Lloyd Langford epitomises a no-messing-about, does-what-it-says-on-the-tin kind of comedy. He conveys an attitude that is both underwhelmed and apathetic, yet also irritated by the many obstacles that modern life presents, from hotels, to the weather, to terrorism (those “proper ne’er-do-wells, scamps, bad eggs”). But beneath the silliness, an anger certainly bubbles under the surface of Langford’s comedy, reminiscent of fellow Welshman Rhod Gilbert. This new show, however, does not see any of that frustration overflow; Langford remains in control. Instead, he is gleefully childish, sometimes bordering on pedantic, happy to play devil’s advocate through his cynicism and judgements, bringing out the naughty child that hides within each of us.
Lloyd Langford will be performing his show Rascal at the Edinburgh Festival.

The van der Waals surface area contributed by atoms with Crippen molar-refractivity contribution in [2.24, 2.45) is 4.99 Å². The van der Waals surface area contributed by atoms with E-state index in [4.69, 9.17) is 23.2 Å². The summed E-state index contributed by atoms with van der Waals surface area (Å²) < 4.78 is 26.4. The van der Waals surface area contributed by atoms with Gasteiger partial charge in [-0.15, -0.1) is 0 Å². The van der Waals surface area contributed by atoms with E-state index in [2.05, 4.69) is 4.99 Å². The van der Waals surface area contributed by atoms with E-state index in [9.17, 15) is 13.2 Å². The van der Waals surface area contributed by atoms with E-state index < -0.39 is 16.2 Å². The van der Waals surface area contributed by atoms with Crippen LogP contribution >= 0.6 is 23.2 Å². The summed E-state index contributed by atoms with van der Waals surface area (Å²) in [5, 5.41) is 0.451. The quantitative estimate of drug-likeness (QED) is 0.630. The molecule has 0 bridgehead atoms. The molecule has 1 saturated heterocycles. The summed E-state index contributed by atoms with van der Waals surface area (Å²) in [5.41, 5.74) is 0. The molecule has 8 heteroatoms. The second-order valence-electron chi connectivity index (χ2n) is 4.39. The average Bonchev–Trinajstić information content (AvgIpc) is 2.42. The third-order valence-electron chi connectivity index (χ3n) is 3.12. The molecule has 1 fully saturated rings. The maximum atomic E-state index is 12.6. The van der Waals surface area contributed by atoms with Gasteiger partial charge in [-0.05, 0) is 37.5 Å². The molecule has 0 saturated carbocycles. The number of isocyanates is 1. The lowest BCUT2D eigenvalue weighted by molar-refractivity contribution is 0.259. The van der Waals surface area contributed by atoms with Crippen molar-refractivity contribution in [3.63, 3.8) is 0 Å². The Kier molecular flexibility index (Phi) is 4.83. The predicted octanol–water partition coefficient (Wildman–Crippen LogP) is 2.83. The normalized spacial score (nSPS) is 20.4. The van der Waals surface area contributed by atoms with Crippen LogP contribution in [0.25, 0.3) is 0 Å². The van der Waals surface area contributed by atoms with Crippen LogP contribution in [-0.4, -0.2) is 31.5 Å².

It’s common knowledge that being a stand up comedian is hard work. The travelling is arduous and lonely; there is often a loss to be made once all the costs are detracted from any money gained from ticket sales. The Edinburgh Festival is probably the most strenuous time of year for a working comic. Performers from across the globe travel up to Scotland for a month of entertaining, spectating and living out of suitcases.
Having worked on their new shows for the past however many months and performing them nearly every single day of the festival, there are plenty of comedians who live with a constant anxiety that nobody will even turn up to see them. Comedy is a volatile art form, and while this is what makes it so exciting, it is also what makes it a risky thing to dedicate your life, love and money to, as a performer. Comedy is a labour of love and those who pour the most into their art are sure to be the ones who can bask in the most future success or personal triumph. But, as you can see, it must take its toll, and a helping hand from a friend is sometimes the perfect way to lift the spirits, or, in this case, the ticket sales. This is where Michael Legge and his army of comedy folk come in.